WASHINGTON – Two former Interior secretaries told Congress Tuesday they did not anticipate an accident as large as the BP oil spill in the Gulf of Mexico.
But Gale Norton and Dirk Kempthorne say no one else did either — including members of Congress who are now blaming the Bush administration for failing to prevent the tragedy.
Kempthorne, who served as Interior secretary from 2006 to January 2009, while George W. Bush was president, said he did not recall being asked at his confirmation hearing or in later congressional testimony about major oil spills.
In fact, Kempthorne said, the opposite occurred. In testimony before the House Energy and Commerce Committee, he recalled being pointedly asked why Interior wasn't doing more to expand offshore energy development, not less. Those concerns were driven by $4 per gallon gas prices, Kempthorne said.
Norton, who served from 2001 to 2006, also under Bush, said the industry had a remarkable safety record, including during Hurricanes Katrina and Rita in 2005.
Before the Deepwater Horizon rig exploded April 20, killing 11 men, "there was a 40-year record of environmental protection in offshore drilling," Kempthorne said. Since the 1969 oil spill near Santa Barbara, Calif., natural cracks in the sea floor had caused oil seeps larger than oil spilled due to offshore drilling, he said.
Interior Secretary Ken Salazar, who took office in January 2009, acknowledged that long safety record and said he and other members of the Obama administration "were lulled into a sense of safety" that proved to be false.
"Prior administrations and this administration have not done as much as we could have done relative to making sure that there was safer production in the Outer Continental Shelf," Salazar said, referring to coastal areas where offshore drilling occurs.
In the wake of the Gulf oil spill — which has dumped as much as 184 million gallons of oil into the sea — Salazar has imposed a six-month ban on deepwater drilling.
The moratorium, in effect through Nov. 30, could be modified or lifted in specific cases if drillers can answer questions about drilling safety, oil containment and adequacy of response in case of an oil spill, Salazar said.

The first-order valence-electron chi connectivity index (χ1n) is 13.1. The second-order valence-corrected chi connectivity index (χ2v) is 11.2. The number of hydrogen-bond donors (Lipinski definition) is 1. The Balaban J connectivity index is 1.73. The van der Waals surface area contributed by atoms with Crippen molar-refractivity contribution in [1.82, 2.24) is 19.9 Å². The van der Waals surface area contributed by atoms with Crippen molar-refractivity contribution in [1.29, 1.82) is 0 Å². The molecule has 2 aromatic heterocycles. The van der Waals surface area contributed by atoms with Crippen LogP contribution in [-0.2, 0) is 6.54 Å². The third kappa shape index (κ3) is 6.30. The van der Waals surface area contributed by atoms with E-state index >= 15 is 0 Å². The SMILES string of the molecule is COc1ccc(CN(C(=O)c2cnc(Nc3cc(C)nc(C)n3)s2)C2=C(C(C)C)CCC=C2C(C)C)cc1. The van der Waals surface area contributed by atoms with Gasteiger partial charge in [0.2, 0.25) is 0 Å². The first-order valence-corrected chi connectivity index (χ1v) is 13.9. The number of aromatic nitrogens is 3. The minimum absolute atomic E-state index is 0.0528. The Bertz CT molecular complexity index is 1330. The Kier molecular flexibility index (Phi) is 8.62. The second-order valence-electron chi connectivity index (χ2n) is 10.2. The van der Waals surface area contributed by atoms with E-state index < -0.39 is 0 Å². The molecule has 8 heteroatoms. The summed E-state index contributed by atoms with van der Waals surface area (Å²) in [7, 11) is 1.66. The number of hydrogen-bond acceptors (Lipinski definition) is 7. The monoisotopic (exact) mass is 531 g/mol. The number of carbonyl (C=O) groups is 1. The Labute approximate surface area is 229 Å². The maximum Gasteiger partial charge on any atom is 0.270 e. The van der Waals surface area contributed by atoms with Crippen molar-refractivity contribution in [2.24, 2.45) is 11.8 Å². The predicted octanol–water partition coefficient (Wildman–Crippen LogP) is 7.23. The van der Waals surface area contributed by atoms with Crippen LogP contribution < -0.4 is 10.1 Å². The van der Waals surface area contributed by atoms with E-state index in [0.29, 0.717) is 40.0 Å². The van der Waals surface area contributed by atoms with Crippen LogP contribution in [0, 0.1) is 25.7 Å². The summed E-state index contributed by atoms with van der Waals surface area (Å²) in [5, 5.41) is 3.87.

"The cop on the beat was off-duty for nearly a decade. And this gave rise to a culture of permissiveness," Waxman said.
Waxman said the agency's problems escalated dramatically under a "secretive task force" on energy organized by former Vice President Dick Cheney in 2001. The task force gave Interior marching orders to provide incentives to oil and gas companies to increase domestic production, while reducing regulatory impediments that may slow production, Waxman said.
He told Norton that under her watch, it appeared that the mission of the Minerals Management Service — the Interior agency responsible for offshore drilling — was mainly to serve the oil and gas industry by helping to expand deepwater drilling.
Her decisions "sent a clear message: the priority was more drilling first, safety second," Waxman said.
Norton, now a lawyer for Royal Dutch Shell oil company, called that unfair. Interior took numerous steps to increase safety, including reducing areas where drilling was permitted off the coast of Florida, she said.
Norton said the 2001 terrorist attacks brought the need for domestic energy production "shockingly into focus," adding that the attacks transformed the need for more domestic energy "into a matter of grave national security."
Norton and Kempthorne urged Congress to take a balanced approach, increasing safety while not unnecessarily impeding domestic drilling.
Both said they opposed the six-month moratorium on deepwater drilling imposed by the Obama administration.
"In my mind you don't ground all the airplanes because there was one problem" with a plane crash, Norton said.
"The important thing is to address the (safety) issues, not send the drilling rigs overseas where they may not return for several years," with the result that thousands of jobs are sent to other countries, she said.
Kempthorne called an initial safety review appropriate after the initial explosion, but said the moratorium now is causing more harm than good. A former Idaho governor and senator, Kempthorne is now a business consultant in Idaho and Washington, D.C.